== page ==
Since Lockdown I’ve found that there have been subtle changes in the ways that I communicate. As I have spent much of my time communicating through a monitor, it feels as if I have lost many of the skills of face-to-face communication. I cannot know what the long-term impact of all of this will be.

However, what I do know is that communication is fundamental to my relationships with others and with myself. Although CBT can be a useful adjunct to improving communication, it is fundamentally a model about the ways that people ‘function’ rather than a set of teachable communication skills which can be of benefit to our mental health.

How to start to communicate with more compassion

It was with this in mind that I came across the work of Marshall Rosenberg. Although his book on Non-Violent Communication has sold millions across the world, he is relatively unknown in this country. Non-Violent Communication or NVC appears to be helpful in allowing us to communicate with ourselves and others, with more compassion. Rosenberg starts his book ‘Nonviolent Communication: A language of life’ by giving a description of what he means by violent communication

Violent communication aims at blaming and punishing. It is judgmental in nature focussing on what is wrong rather than what it ‘needed’. NVC is different in that it focuses on what is needed. Rosenberg understands how much our feelings our connected with our needs. If we are angry and start to make value judgements of others, he believes we are talking in coded ways about what we need.

When Sandra felt frustrated because her husband Jon never listened, she was expressing a ‘need’ to be understood by him

The concept of unmet needs is fundamental to our mental health. Jeffrey Young in his work on Schema Therapy suggested that people who are depressed through an early experience of emotional deprivation will dismiss their own needs and focus on the needs of others.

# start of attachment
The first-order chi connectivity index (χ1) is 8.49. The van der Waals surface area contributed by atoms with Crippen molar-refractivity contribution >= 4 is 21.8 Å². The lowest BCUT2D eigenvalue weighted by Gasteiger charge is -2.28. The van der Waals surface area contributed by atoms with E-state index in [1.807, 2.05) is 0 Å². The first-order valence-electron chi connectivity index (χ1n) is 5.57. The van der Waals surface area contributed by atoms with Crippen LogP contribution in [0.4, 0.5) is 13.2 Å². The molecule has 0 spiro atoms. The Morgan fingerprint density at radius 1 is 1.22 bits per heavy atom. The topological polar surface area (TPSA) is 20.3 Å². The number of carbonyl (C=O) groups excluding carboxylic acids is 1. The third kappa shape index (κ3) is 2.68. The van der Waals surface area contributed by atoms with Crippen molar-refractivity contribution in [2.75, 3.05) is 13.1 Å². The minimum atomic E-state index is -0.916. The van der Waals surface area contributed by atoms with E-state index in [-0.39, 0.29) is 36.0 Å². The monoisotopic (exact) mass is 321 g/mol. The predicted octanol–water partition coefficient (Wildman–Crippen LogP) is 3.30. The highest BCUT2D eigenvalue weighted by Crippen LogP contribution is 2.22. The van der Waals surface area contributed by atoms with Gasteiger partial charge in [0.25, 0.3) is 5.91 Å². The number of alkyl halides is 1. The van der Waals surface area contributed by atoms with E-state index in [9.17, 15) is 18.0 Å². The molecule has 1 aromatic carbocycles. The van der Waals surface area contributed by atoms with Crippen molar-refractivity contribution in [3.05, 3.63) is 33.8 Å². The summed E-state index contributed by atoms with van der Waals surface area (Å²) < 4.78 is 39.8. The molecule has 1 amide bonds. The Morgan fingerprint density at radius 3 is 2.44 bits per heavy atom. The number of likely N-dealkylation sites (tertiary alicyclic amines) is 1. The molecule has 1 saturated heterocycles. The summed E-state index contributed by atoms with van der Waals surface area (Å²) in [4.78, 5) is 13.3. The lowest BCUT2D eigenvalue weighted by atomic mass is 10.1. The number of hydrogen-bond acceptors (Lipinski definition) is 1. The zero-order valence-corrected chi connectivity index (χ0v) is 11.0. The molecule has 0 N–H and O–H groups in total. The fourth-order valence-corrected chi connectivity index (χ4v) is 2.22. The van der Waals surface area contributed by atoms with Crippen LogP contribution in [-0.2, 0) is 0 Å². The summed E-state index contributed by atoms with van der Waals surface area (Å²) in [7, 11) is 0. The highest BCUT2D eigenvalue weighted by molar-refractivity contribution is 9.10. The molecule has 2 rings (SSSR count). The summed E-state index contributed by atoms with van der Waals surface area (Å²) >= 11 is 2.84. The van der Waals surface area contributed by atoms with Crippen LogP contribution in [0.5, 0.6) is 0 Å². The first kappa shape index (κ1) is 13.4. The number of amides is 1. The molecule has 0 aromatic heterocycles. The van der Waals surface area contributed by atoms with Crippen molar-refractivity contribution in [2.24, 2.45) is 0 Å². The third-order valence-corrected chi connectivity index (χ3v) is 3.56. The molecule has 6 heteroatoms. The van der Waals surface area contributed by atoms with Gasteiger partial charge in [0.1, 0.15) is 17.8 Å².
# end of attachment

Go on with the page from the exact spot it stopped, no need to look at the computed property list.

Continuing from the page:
Four steps to get back on track with your communication

In order to get back on track and focus on our needs, Rosenberg outlines 4 steps. The first step which has some overlap with the ideas of CBT looks at focussing on making an objective description of what might be happening in a situation rather than making subjective evaluations.

The second step involves then identifying how we feel ‘emotionally’ about that situation. The third step involves stating what it is we ‘need’ at that point in time and the final step involves making a request from the other party for the need to be met.

In this respect, Rosenberg is careful in stressing the importance of knowing the difference between a request and a demand. When we demand something there is a suggestion that a punishment of some kind will follow if the demand is not met.

Punishment is violent communication in that it ‘takes us away’ from us what we  ‘need’. It can mean doing something because we feel we ‘have to do it’ in order to escape punishment. NVC aims at moving away from this idea by focussing on making ‘free choices’ in our actions. Rosenberg understands that when we make a free choice, we stand a better chance of moving towards what we ‘need’.

NVC is not a therapy. It is an approach that has been used in many areas ranging from mediation work to conflict resolution. However, its focus on the skills of finding out what it is that people need is helpful particularly in the current climate. It is useful for therapists, the people who use therapy services and indeed society in general.


Want to read more of Michael's work? Buy his books ‘A Practical Guide to Working with Depression: A cognitive behavioural approach for mental health workers’ and ‘Working with Compassion